Iguana removal program reinstated
The city of Sanibel’s green iguana removal program, which was suspended due to budget cuts associated with the COVID-19 pandemic, has been reinstated.
The city council passed the motion during its meeting on Aug. 18 after suspending it in March when the pandemic hit, costing the city several revenue streams.
“We didn’t have money coming in from the Causeway, so we had to stop it on a temporary basis until they could determine how the financial challenges were going to play out,” said Holly Milbrandt, acting natural resource director.
The program started in 2007 when reports of invasive lizards became a real problem. It lasted until 2010 when many lizards died following a very cold winter season that saw many lizards falling out of trees.
The program resumed in 2015 when the green iguana population replenished. Milbrandt said in 2019 that approximately 1,000 iguanas were trapped and killed by the city-hired trapper.
“We have a healthy and rapidly expanding population of green iguanas. These animals are omnivores and prefer plants and subtropical flowers and fruit common here,” Milbrandt said.
The city budgeted $40,000 for iguana trapping, a number that ended up lower in FY2020 after the program was suspended for five months, Milbrandt said.
Property owners are encouraged to view guidelines from the Florida Fish and Wildlife Conservation Commission (FWC) on iguana prevention, exclusion, deterrents, habitat modification, and capture.
Among the suggestions is to not feed them, protect valuable plants with cages or screen enclosures, trim overhanging branches to remove the unintentional “bridge” to buildings, install wire barriers, deterrents such as sprinklers, hoses and loud noises, modifying habitat by removing vegetation iguanas like and replacing them with resistant trees.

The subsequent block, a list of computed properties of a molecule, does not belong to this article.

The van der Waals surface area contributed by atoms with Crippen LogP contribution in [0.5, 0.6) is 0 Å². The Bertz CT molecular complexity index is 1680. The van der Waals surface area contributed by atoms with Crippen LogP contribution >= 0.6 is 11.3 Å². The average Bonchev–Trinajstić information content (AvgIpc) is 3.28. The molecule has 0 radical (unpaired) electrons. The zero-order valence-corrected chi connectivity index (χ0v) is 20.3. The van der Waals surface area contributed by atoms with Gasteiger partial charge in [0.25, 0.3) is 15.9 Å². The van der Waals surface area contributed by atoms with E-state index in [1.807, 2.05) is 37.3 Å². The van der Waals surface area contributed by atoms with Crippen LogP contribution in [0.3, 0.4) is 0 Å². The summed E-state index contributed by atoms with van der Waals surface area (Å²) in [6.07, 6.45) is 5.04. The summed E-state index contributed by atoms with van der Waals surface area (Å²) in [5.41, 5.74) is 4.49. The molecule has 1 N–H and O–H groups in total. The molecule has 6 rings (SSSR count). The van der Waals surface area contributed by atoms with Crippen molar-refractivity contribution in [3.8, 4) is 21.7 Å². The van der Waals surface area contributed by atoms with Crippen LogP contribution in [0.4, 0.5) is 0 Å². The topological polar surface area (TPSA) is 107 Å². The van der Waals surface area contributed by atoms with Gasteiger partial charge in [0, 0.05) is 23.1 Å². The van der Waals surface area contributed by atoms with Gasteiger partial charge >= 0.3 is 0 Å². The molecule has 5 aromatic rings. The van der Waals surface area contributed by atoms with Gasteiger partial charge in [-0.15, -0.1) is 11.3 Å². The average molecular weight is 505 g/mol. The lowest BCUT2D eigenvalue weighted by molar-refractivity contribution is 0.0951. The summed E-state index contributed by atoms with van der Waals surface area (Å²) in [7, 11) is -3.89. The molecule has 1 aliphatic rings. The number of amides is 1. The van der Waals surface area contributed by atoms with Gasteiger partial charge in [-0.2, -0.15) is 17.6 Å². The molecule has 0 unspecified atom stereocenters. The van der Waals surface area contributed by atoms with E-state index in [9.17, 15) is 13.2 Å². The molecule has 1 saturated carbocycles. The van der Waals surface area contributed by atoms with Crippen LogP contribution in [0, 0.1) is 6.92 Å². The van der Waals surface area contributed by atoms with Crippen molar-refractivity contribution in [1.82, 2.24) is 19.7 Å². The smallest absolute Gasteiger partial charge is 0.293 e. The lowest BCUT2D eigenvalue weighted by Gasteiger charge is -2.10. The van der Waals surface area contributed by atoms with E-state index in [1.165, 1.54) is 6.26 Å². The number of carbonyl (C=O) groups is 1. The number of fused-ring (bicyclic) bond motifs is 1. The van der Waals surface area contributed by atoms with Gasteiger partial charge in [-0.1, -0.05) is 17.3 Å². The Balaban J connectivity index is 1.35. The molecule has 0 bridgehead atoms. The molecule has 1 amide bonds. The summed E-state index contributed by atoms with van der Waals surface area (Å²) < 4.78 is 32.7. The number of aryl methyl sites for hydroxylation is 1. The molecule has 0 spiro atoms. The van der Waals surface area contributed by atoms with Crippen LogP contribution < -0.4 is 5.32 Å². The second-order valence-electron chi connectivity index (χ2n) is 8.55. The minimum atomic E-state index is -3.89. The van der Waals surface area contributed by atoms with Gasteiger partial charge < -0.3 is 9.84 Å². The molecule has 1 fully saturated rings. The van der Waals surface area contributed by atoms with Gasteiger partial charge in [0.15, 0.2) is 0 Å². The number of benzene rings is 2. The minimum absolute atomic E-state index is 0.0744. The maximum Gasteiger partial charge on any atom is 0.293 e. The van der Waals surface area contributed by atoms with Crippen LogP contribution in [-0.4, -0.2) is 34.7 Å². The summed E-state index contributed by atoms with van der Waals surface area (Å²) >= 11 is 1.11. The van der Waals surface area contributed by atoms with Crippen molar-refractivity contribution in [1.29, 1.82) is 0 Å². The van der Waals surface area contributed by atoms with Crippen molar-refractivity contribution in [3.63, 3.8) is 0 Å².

If you are having problems with green iguanas on your property and would like to authorize the city’s iguana trapper to access your property and locate and lethally remove green iguanas, you can submit a request so the city can do so.
Requests will be forwarded to the Natural Resources Department to prioritize iguana removal efforts. The trapper is not on-island every day and does not respond immediately to each report.
The trapper does follow-up at locations where iguanas have been reported. Demand dictates deployment of the trapper.
Residents continue to have the option to hire private trappers to remove green iguanas from their property.
“The resources here on the island are limited, so property owners having issues might seek out other help,” said Milbrandt, who added that the biggest reason for the green iguana problem is that people who own them as pets either releases them or they go missing.
“These species become established and we have to spend thousands of dollars trying to get rid of them. The FWC holds exotic pet amnesty programs several times a year for those who can’t care for them anymore,” Milbrandt said. “You can surrender them to authorities and not release them into the wild.”
Suspected sightings of Nile monitor lizards and spiny-tailed iguanas should be reported immediately to the Sanibel Police Department at 472-3111. These reptiles are omnivorous predators, known to feed on food sources such as bird and turtle eggs and may occupy burrows of other species.